Non-Primate Monocytes - CD14, CD16 - Ziegler-Heitbrock


Monocytes in the rat.


We review our methods for definition and phenotypical characterisation of normal and activated rat monocytes. To obtain a comprehensive sample of all blood monocytes including cells from the marginal pool of the blood stream, we extensively perfuse the extrapulmonary circulation with cold PBS/EDTA. Normal rat monocytes are isolated from untreated specified pathogen-free male LEW rats. In vivo activated monocytes are investigated after three days of infusion of recombinant IFN-gamma or during acute renal allograft rejection. Rat monocytes are defined by reactivity with mAbs ED1 and ED9, detecting a lysosomal membrane antigen and a member of the signal-regulatory protein family, respectively, as well as by expression of CD11b. Concomitantly rat monocytes are characterized by the absence of CD5, the absence of the B cell form of CD45R, and the absence of reactivity with mAb RP-1. The majority of the monocytes from untreated LEW rats are CD4+, CD11a(high), CD18high, CD43high, CD62-L-, CD161-, and MHC class II-. Upon stimulation of the immune system in vivo, a second monocyte population increases in number. These cells have a larger diameter and an increased granularity. They are CD4-, CD11a(int), CD18int, CD43low, CD62-L+, CD161int, and MHC class II+. Although some reagents are not yet available (e.g. antibodies against rat CD14 and CD16), rat monocytes can be defined and their state of activation can be characterized. The functionally important population of monocytes, which have already marginated, is accessible by perfusion and relatively high monocyte numbers are isolated per rat. As specified pathogen-free rats are available and numerous experimental systems involving acute or chronic inflammation have been established in rats, differentially activated monocytes may be investigated. The rat is thus a suitable experimental animal for basic research on monocytes.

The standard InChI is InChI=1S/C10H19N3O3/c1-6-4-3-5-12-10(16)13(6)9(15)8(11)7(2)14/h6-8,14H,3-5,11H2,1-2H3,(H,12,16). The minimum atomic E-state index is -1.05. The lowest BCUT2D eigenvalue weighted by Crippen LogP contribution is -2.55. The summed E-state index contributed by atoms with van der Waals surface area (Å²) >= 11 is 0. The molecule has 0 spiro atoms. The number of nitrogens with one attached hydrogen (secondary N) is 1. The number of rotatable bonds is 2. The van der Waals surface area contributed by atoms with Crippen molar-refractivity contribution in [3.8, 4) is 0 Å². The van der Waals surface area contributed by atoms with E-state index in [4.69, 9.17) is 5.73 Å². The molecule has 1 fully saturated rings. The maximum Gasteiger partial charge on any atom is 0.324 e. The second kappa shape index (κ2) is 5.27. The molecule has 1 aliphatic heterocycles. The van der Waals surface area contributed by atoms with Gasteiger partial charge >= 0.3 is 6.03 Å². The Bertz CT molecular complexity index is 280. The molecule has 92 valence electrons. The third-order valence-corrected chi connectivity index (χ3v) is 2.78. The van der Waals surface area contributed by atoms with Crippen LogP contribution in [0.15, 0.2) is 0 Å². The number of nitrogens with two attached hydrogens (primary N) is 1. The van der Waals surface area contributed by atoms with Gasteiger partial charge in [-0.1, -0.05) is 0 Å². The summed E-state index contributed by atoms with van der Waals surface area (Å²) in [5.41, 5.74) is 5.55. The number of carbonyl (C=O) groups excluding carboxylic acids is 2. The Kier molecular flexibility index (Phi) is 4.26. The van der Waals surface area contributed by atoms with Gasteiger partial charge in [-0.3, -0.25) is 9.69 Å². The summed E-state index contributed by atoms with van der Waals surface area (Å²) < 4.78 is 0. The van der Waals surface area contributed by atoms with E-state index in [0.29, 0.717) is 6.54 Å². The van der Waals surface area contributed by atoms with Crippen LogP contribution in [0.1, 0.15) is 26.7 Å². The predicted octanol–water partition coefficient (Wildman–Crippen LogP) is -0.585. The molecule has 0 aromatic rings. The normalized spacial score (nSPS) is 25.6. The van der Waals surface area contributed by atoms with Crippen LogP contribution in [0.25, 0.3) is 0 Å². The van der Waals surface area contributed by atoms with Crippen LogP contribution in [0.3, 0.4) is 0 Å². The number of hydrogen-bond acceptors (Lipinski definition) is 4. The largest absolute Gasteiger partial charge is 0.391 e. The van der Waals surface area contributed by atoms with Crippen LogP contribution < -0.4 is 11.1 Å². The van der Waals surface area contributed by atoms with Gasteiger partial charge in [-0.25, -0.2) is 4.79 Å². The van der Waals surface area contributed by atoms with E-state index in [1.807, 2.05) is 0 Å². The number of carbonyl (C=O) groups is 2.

Authors: Grau V, Scriba A, Stehling O, Steiniger B
Journal: Immunobiology; 2000 May; 202(1) 94-103
Year: 2000
PubMed: PMID: 10879693 (Go to PubMed)